Since the beginning of the century, statistics have favored the use of ketamine for the treatment of depression. With upwards of 70% of patients responding favorably to the depression treatment, ketamine has been hailed as the most remarkable antidepressant discovery since the 1950s.

And ketamine does often produce remarkable results. One of its most remarkable qualities, in fact, is that, in most cases, a patient will know if ketamine works for him or her after only two infusions. And now, a study recently published in Biological Psychiatry points to certain activity patterns that may predict whether or not ketamine will be an effective treatment for depression.

According to the research, a major indicator that ketamine might be effective for a particular individual is that they tend to be more active in the mornings and more lethargic by night. This finding suggests that the type of depression that responds to ketamine infusions may be linked to the clock-gene mechanisms that control circadian rhythms.

The study also shows that ketamine infusions can lead to improved sleep quality, which may be a key component of ketamine’s fast-acting anti-depressive effect.

This, of course, doesn’t mean that ketamine is only effective if a person tends to be more active in the mornings than at night. Ketamine improves depressive symptoms in a wide variety of patients, ranging from those who are depressed, anxious, suffering from PTSD, or living with a chronic pain condition. Drawing parallels between this wide range of symptoms is difficult, if not impossible. However, identifying the activity patterns that might indicate whether or not ketamine will be effective could help the medical community refer an appropriate demographic of patients to ketamine infusion therapy. In general, it’s also valuable information that shows key associations between sleep, activity and mood response.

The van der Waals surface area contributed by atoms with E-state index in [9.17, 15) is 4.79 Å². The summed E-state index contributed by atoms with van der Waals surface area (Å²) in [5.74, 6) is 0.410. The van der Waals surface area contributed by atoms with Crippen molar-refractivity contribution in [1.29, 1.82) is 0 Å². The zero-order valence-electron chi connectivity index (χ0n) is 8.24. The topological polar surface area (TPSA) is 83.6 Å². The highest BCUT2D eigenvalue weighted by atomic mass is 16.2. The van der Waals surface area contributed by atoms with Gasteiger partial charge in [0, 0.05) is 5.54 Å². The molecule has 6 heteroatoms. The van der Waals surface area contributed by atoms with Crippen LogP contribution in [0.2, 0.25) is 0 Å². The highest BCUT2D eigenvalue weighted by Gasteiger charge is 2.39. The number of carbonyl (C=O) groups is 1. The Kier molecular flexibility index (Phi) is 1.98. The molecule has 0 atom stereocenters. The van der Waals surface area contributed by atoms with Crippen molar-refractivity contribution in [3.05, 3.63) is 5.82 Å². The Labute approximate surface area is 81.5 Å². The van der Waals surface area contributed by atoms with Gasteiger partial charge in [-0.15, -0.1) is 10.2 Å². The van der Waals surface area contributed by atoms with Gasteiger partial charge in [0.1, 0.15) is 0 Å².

Ultimately, the fact that so many studies are being done about ketamine as a treatment for depression is promising. The more positive results are shared, the faster the stigma of using ketamine as an antidepressant slips away and the more people become aware of this life-changing treatment option for those who suffer from severe depression, or who have resisted other treatment methods in the past.


If you or a loved one are wondering if ketamine could treat your depressive symptoms, contact us via the brief form below. We are happy to answer your questions, address your concerns and point you in the right direction to get the help you need.

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